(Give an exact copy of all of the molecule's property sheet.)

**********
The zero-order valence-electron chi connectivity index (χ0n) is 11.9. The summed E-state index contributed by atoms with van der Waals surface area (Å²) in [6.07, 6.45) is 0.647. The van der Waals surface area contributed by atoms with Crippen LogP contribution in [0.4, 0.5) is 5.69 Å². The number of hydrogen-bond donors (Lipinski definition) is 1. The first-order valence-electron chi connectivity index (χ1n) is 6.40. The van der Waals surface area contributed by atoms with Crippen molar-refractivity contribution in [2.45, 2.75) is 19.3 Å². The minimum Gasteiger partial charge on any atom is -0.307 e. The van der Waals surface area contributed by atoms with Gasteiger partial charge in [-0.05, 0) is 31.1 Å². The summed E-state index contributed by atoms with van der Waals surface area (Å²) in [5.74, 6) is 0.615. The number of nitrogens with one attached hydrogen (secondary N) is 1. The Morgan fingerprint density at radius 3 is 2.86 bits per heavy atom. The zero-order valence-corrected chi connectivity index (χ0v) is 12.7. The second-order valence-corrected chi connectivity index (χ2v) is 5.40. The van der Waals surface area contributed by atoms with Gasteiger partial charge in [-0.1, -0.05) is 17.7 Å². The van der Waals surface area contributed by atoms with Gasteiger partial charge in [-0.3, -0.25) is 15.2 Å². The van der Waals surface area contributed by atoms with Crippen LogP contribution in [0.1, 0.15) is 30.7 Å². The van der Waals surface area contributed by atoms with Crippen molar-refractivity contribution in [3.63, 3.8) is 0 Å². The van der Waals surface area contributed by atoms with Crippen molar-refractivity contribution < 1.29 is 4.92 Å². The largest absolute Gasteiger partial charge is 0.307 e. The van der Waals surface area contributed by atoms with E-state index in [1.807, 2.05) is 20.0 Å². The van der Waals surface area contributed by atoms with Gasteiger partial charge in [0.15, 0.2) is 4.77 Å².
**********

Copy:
The zero-order valence-electron chi connectivity index (χ0n) is 11.9. The summed E-state index contributed by atoms with van der Waals surface area (Å²) in [6.07, 6.45) is 0.647. The van der Waals surface area contributed by atoms with Crippen LogP contribution in [0.4, 0.5) is 5.69 Å². The number of hydrogen-bond donors (Lipinski definition) is 1. The first-order valence-electron chi connectivity index (χ1n) is 6.40. The van der Waals surface area contributed by atoms with Crippen molar-refractivity contribution in [2.45, 2.75) is 19.3 Å². The minimum Gasteiger partial charge on any atom is -0.307 e. The van der Waals surface area contributed by atoms with Gasteiger partial charge in [-0.05, 0) is 31.1 Å². The summed E-state index contributed by atoms with van der Waals surface area (Å²) in [5.74, 6) is 0.615. The number of nitrogens with one attached hydrogen (secondary N) is 1. The Morgan fingerprint density at radius 3 is 2.86 bits per heavy atom. The zero-order valence-corrected chi connectivity index (χ0v) is 12.7. The second-order valence-corrected chi connectivity index (χ2v) is 5.40. The van der Waals surface area contributed by atoms with Gasteiger partial charge in [-0.1, -0.05) is 17.7 Å². The van der Waals surface area contributed by atoms with Gasteiger partial charge in [-0.3, -0.25) is 15.2 Å². The van der Waals surface area contributed by atoms with Crippen LogP contribution in [0.1, 0.15) is 30.7 Å². The van der Waals surface area contributed by atoms with Crippen molar-refractivity contribution in [3.63, 3.8) is 0 Å². The van der Waals surface area contributed by atoms with Crippen molar-refractivity contribution < 1.29 is 4.92 Å². The largest absolute Gasteiger partial charge is 0.307 e. The van der Waals surface area contributed by atoms with E-state index in [1.807, 2.05) is 20.0 Å². The van der Waals surface area contributed by atoms with Gasteiger partial charge in [0.15, 0.2) is 4.77 Å².